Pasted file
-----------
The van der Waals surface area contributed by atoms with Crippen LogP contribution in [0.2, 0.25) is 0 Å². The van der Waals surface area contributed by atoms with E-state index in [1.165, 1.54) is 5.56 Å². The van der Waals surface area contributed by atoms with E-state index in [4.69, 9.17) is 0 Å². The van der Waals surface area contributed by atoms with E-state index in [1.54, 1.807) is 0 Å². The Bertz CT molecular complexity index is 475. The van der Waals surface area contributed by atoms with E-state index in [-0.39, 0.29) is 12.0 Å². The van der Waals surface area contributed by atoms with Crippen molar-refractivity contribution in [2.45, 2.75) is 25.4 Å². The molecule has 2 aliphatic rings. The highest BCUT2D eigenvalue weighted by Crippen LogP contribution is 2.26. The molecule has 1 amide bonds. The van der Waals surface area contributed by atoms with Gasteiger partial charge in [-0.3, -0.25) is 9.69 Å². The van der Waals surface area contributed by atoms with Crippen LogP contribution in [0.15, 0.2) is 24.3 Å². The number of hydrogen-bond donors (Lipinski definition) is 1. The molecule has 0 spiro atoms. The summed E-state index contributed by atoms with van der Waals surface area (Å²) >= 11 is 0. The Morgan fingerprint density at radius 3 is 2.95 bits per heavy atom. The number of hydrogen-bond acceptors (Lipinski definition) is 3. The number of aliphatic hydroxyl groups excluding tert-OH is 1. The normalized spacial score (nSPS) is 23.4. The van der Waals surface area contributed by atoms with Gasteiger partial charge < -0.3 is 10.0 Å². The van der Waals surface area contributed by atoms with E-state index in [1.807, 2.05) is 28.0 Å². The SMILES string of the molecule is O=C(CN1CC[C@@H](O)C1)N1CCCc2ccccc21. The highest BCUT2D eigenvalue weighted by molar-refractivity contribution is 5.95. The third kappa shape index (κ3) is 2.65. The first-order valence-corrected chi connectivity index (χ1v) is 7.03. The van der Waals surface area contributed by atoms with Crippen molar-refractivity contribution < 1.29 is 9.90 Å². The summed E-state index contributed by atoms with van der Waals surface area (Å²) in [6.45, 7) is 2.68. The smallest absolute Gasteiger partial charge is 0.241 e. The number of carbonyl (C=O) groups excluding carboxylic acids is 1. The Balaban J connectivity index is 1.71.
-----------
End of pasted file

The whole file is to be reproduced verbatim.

The van der Waals surface area contributed by atoms with Crippen LogP contribution in [0.2, 0.25) is 0 Å². The van der Waals surface area contributed by atoms with E-state index in [1.165, 1.54) is 5.56 Å². The van der Waals surface area contributed by atoms with E-state index in [4.69, 9.17) is 0 Å². The van der Waals surface area contributed by atoms with E-state index in [1.54, 1.807) is 0 Å². The Bertz CT molecular complexity index is 475. The van der Waals surface area contributed by atoms with E-state index in [-0.39, 0.29) is 12.0 Å². The van der Waals surface area contributed by atoms with Crippen molar-refractivity contribution in [2.45, 2.75) is 25.4 Å². The molecule has 2 aliphatic rings. The highest BCUT2D eigenvalue weighted by Crippen LogP contribution is 2.26. The molecule has 1 amide bonds. The van der Waals surface area contributed by atoms with Gasteiger partial charge in [-0.3, -0.25) is 9.69 Å². The van der Waals surface area contributed by atoms with Crippen LogP contribution in [0.15, 0.2) is 24.3 Å². The number of hydrogen-bond donors (Lipinski definition) is 1. The molecule has 0 spiro atoms. The summed E-state index contributed by atoms with van der Waals surface area (Å²) >= 11 is 0. The Morgan fingerprint density at radius 3 is 2.95 bits per heavy atom. The number of hydrogen-bond acceptors (Lipinski definition) is 3. The number of aliphatic hydroxyl groups excluding tert-OH is 1. The normalized spacial score (nSPS) is 23.4. The van der Waals surface area contributed by atoms with Gasteiger partial charge < -0.3 is 10.0 Å². The van der Waals surface area contributed by atoms with E-state index in [1.807, 2.05) is 28.0 Å². The SMILES string of the molecule is O=C(CN1CC[C@@H](O)C1)N1CCCc2ccccc21. The highest BCUT2D eigenvalue weighted by molar-refractivity contribution is 5.95. The third kappa shape index (κ3) is 2.65. The first-order valence-corrected chi connectivity index (χ1v) is 7.03. The van der Waals surface area contributed by atoms with Crippen molar-refractivity contribution < 1.29 is 9.90 Å². The summed E-state index contributed by atoms with van der Waals surface area (Å²) in [6.45, 7) is 2.68. The smallest absolute Gasteiger partial charge is 0.241 e. The number of carbonyl (C=O) groups excluding carboxylic acids is 1. The Balaban J connectivity index is 1.71.